The hottest summers were recorded this year… of course due to global warming and stuff, but ever thought ‘How hot our Sun will be’? No one ever imagined because the thought itself horrifies us. Hold on, Scientists have discovered the hottest planet in this entire universe till now, hottest than our Sun- “Kelt 9b”.
According to a study published in the journal Nature, the planet – an exoplanet named “KELT-9b” is roughly 3,700 degrees C on the “night” side and 4300 degrees C on the “day” side. KELT-9b is a gas giant located about 650 light years from earth. It orbits a blue star called “KELT 9”, which is almost twice as hot as our sun, travelling around it in just 1.5 Earth days.
Scott Gaudi, a professor of astronomy at Ohio State University said that “KELT-9b is one of the strangest exoplanets I’ve ever seen. The astronomical community is clearly focused on finding Earth-like planets around small, cooler stars like our sun. On the other hand, because KELT-9b’s host star is bigger and hotter than the sun, it complements those efforts and provides a kind of touchstone for understanding how planetary systems form around hot, massive stars.”
Surface temperatures on KELT-9b reach 4,327 Centigrade - more than 1,100 Centigrade than the previous record. The huge gas giant is 650 light years away and is so close to its host stars its orbit takes just a day and a half. KELT-9b lies in the constellation of Cygnus and is hotter than most stars. The exoplanet sports a glowing, comet style tail as it literally evaporates under the ultraviolet radiation from KELT-9 - the host star, which at 9,897 Centigrade is almost twice as hot as our sun. KELT-9b is almost three times bigger than Jupiter. It’s locked to the star by enormous gravitational tidal forces - as the moon is to Earth - but the day side is perpetually blasted by extreme radiation. As a result molecules such as water, carbon dioxide, and methane cannot form.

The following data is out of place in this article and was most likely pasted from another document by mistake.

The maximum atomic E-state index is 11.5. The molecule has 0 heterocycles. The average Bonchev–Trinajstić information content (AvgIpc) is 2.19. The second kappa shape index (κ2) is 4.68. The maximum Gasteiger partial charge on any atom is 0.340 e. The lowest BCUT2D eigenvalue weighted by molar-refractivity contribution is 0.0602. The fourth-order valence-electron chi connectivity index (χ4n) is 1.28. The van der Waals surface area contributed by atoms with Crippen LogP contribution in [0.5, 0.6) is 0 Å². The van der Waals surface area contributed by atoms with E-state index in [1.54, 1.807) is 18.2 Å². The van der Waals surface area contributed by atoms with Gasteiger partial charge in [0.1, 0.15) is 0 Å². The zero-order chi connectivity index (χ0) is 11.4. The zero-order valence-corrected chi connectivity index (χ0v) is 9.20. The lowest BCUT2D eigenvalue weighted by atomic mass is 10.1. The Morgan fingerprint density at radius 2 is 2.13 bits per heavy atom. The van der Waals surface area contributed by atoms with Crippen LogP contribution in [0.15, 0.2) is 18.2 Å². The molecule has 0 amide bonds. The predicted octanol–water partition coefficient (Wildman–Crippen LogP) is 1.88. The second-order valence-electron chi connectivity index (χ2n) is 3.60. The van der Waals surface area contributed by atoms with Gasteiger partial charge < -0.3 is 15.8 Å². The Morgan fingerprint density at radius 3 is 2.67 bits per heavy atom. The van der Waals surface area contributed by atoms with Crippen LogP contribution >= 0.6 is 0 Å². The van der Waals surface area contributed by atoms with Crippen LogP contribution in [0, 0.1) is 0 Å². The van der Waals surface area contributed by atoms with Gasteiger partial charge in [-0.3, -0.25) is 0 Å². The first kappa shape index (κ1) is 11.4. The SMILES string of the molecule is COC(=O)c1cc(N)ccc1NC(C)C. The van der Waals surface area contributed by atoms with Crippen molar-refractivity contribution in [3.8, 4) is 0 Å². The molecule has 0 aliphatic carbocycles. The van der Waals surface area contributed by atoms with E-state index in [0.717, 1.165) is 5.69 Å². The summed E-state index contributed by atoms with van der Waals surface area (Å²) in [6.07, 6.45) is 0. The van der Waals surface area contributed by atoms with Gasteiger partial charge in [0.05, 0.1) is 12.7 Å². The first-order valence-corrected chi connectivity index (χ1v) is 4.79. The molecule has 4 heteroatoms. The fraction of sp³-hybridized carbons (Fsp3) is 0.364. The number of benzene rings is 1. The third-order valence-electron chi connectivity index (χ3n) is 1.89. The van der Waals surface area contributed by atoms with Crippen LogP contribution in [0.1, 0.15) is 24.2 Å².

“KELT-9b radiates so much ultraviolet radiation that it may completely evaporate the planet”, said Keivan Stassun, co-author of the study. Further, he added, “Or, if gas giant planets like KELT-9b possess solid rocky cores as some theories suggest, the planet may be boiled down to a barren rock, like Mercury.”
The team hopes to take a closer look at KELT-9b with the Spitzer and Hubble telescopes to estimate how much longer the hellish planet will survive. Previously the hottest known planet was WASP-33b - 380 light-years away in the constellation of Andromeda which reaches 3,200 Centigrade.
KELT-9b was discovered by astronomers from Ohio State and Vanderbilt university’s using the Kilodegree Extremely Little Telescope (KELT) Northern Observatory (KELT-North) at Winer Observatory in southern Arizona. This telescope provides a low-cost means of planet hunting by using mostly off-the shelf technology (such as a high-end camera lens instead of a mirror to collect light). So whereas a traditional telescope costs millions of dollars to build, the hardware for KELT, of which there are two, runs for less than $75,000.